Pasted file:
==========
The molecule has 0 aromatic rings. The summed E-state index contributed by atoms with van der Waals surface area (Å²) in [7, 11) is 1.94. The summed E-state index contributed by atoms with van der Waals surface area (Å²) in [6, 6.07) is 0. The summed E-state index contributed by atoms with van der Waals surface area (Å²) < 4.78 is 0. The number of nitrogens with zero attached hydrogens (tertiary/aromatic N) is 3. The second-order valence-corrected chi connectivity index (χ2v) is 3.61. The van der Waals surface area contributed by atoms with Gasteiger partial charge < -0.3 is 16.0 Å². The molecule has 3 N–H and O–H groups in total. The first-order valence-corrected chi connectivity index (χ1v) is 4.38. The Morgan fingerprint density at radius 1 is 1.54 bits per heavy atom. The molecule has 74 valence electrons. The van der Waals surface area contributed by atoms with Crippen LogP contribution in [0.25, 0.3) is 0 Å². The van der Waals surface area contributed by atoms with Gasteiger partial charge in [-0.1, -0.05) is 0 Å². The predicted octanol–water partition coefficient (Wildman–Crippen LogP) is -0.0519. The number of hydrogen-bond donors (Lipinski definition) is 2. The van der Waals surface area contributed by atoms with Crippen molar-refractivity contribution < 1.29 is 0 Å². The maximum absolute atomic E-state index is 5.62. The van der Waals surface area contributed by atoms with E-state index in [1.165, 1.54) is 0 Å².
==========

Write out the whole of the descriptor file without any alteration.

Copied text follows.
The molecule has 0 aromatic rings. The summed E-state index contributed by atoms with van der Waals surface area (Å²) in [7, 11) is 1.94. The summed E-state index contributed by atoms with van der Waals surface area (Å²) in [6, 6.07) is 0. The summed E-state index contributed by atoms with van der Waals surface area (Å²) < 4.78 is 0. The number of nitrogens with zero attached hydrogens (tertiary/aromatic N) is 3. The second-order valence-corrected chi connectivity index (χ2v) is 3.61. The van der Waals surface area contributed by atoms with Gasteiger partial charge < -0.3 is 16.0 Å². The molecule has 3 N–H and O–H groups in total. The first-order valence-corrected chi connectivity index (χ1v) is 4.38. The Morgan fingerprint density at radius 1 is 1.54 bits per heavy atom. The molecule has 74 valence electrons. The van der Waals surface area contributed by atoms with Crippen LogP contribution in [0.25, 0.3) is 0 Å². The van der Waals surface area contributed by atoms with Gasteiger partial charge in [-0.1, -0.05) is 0 Å². The predicted octanol–water partition coefficient (Wildman–Crippen LogP) is -0.0519. The number of hydrogen-bond donors (Lipinski definition) is 2. The van der Waals surface area contributed by atoms with Crippen molar-refractivity contribution < 1.29 is 0 Å². The maximum absolute atomic E-state index is 5.62. The van der Waals surface area contributed by atoms with E-state index in [1.165, 1.54) is 0 Å².